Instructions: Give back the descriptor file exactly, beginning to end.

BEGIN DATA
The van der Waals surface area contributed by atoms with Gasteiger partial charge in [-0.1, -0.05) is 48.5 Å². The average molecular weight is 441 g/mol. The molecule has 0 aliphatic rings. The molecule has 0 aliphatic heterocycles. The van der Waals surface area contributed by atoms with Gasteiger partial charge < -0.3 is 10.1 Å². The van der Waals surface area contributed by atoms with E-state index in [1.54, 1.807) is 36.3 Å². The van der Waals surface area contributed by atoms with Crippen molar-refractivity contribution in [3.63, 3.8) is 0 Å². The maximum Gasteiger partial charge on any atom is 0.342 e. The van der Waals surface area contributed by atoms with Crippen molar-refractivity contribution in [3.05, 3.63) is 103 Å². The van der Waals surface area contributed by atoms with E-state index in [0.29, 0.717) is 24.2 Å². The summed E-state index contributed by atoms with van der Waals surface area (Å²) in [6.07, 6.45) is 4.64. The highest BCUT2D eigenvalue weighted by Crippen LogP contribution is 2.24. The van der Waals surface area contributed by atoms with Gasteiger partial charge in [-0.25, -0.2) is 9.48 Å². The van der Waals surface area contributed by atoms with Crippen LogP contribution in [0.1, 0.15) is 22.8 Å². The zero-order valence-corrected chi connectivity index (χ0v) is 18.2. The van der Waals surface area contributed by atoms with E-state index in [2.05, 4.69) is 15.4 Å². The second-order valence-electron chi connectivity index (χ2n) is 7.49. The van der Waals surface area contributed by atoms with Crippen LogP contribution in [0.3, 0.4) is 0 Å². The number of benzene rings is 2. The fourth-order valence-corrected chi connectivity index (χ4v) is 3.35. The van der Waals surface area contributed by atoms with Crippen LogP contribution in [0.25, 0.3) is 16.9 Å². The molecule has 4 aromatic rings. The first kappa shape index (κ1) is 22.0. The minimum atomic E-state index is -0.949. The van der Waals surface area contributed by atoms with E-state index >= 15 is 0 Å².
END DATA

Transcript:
The van der Waals surface area contributed by atoms with Gasteiger partial charge in [-0.1, -0.05) is 48.5 Å². The average molecular weight is 441 g/mol. The molecule has 0 aliphatic rings. The molecule has 0 aliphatic heterocycles. The van der Waals surface area contributed by atoms with Gasteiger partial charge < -0.3 is 10.1 Å². The van der Waals surface area contributed by atoms with E-state index in [1.54, 1.807) is 36.3 Å². The van der Waals surface area contributed by atoms with Crippen molar-refractivity contribution in [3.63, 3.8) is 0 Å². The maximum Gasteiger partial charge on any atom is 0.342 e. The van der Waals surface area contributed by atoms with Crippen molar-refractivity contribution in [3.05, 3.63) is 103 Å². The van der Waals surface area contributed by atoms with E-state index in [0.29, 0.717) is 24.2 Å². The summed E-state index contributed by atoms with van der Waals surface area (Å²) in [6.07, 6.45) is 4.64. The highest BCUT2D eigenvalue weighted by Crippen LogP contribution is 2.24. The van der Waals surface area contributed by atoms with Gasteiger partial charge in [-0.25, -0.2) is 9.48 Å². The van der Waals surface area contributed by atoms with Crippen LogP contribution in [0.1, 0.15) is 22.8 Å². The zero-order valence-corrected chi connectivity index (χ0v) is 18.2. The van der Waals surface area contributed by atoms with E-state index in [2.05, 4.69) is 15.4 Å². The second-order valence-electron chi connectivity index (χ2n) is 7.49. The van der Waals surface area contributed by atoms with Crippen LogP contribution in [0.3, 0.4) is 0 Å². The number of benzene rings is 2. The fourth-order valence-corrected chi connectivity index (χ4v) is 3.35. The van der Waals surface area contributed by atoms with Crippen LogP contribution in [0.25, 0.3) is 16.9 Å². The molecule has 4 aromatic rings. The first kappa shape index (κ1) is 22.0. The minimum atomic E-state index is -0.949. The van der Waals surface area contributed by atoms with E-state index >= 15 is 0 Å².